Unlike past strategic plans released by the Faculty of Arts, the new 2017-2022 plan “Change for Good” includes objectives to increase presence and provide support for Indigenous scholars, staff, and students on campus.
Indigenous issues became a focus for the faculty following a call to action by the Truth and Reconciliation Commission of Canada in 2015. Vice-Dean of Arts Michael O’Driscoll said the plan includes objectives to recruit and retain more Indigenous faculty, staff, and students, as well as plans to integrate more Indigenous content into the arts curricula.
Potential projects may include more courses with an Indigenous focus, creation of new Indigenous spaces on campus, and scholarships for Indigenous students.
“I’ve been here for 20 years now and I’ve seen a lot of strategic plans come and go, but I’ve never seen anything with the heart and the pulse that this has,” O’Driscoll said.
To realize the objectives, the faculty has created the Arts’s Working Group for Indigenous Initiatives (AWGII) to guide the initial consultation process. O’Driscoll said the committee will be composed of both Indigenous and non-Indigenous staff, students, and elders that will identify within the university community the kinds of services, programs, and support Indigenous members are looking for.
O’Driscoll said AWGII’s role will be to spark a much-needed conversation in the faculty regarding reconciliation. Through surveys, focus groups, and town halls, the working group will identify ways the faculty can make campus more accessible and inclusive for Indigenous staff and students.
“It’s about access, but it’s also about making this a place where Indigenous students and faculty can succeed,” O’Driscoll said.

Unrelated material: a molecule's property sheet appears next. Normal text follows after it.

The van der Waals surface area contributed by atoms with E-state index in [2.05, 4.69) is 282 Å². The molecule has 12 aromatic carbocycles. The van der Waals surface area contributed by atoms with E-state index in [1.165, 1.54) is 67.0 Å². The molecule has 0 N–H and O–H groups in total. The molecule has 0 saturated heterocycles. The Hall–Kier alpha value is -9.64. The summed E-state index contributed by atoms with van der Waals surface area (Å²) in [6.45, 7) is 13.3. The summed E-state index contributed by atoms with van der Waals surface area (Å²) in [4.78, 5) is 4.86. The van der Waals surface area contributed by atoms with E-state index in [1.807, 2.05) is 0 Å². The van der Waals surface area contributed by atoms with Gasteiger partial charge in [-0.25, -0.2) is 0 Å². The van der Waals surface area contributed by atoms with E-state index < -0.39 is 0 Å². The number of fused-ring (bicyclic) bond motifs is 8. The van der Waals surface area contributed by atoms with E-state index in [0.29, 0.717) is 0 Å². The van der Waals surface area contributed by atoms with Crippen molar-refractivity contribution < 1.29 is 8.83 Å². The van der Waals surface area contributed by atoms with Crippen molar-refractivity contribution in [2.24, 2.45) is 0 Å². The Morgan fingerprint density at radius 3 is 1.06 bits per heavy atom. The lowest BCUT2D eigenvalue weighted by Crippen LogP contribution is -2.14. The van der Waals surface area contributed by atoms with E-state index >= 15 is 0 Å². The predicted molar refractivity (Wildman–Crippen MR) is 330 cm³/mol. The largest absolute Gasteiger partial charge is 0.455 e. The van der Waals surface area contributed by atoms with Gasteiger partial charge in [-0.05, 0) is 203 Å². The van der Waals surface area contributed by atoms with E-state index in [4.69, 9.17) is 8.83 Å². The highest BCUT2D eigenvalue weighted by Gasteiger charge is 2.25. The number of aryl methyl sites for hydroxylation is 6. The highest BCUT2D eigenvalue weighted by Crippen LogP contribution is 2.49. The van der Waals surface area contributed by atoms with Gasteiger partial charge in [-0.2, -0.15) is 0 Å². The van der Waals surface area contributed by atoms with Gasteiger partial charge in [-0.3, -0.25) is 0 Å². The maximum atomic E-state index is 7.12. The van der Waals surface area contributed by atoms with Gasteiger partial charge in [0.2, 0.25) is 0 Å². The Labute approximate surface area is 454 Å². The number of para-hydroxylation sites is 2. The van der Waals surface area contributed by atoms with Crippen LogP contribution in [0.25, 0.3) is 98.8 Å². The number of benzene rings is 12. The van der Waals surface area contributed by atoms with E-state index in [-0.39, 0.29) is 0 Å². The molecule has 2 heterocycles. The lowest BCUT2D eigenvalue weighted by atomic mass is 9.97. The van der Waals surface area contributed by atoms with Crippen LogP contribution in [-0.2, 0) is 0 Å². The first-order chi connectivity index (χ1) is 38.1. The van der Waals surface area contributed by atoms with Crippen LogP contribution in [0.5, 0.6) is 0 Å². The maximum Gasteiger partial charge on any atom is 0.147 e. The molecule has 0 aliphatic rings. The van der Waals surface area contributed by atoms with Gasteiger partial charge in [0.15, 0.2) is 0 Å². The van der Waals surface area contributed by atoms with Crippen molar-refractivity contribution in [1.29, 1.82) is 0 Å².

While O’Driscoll is excited about the faculty’s attempt at inclusion, others are worried whether the faculty can carry through with its’ promise. Current arts councillor and past Aboriginal Student Council president, Deirdra Cutarm, said she’s unsure about the plan’s long-term sustainability.
“All of these things already exist and they’re just making it known,” Cutarm said. “My main thing is that they won’t expand upon it, they’ll just let it flounder.”
Cutarm said things like increasing Indigenous course content and creating Indigenous spaces has already been done by previous Aboriginal arts advisors, staff and students. Rather than consulting Indigenous voices, Cutarm wants more Indigenous voices in positions of power.
She said many Indigenous professors are hired because they study Indigenous issues. Cutarm hopes the faculty will hire additional Indigenous faculty members in other departments.
“Them being Indigenous is just how they were born,” Cutarm said. “[Indigenous issues] shouldn’t have to be their research focus.”
Until she sees tangible results, Cutarm said she’ll remain wary of the faculty’s promises.
“It’s nice that people are talking about this,” Cutarm said. “But we’ve been talking about this for so long, I would prefer concrete results.”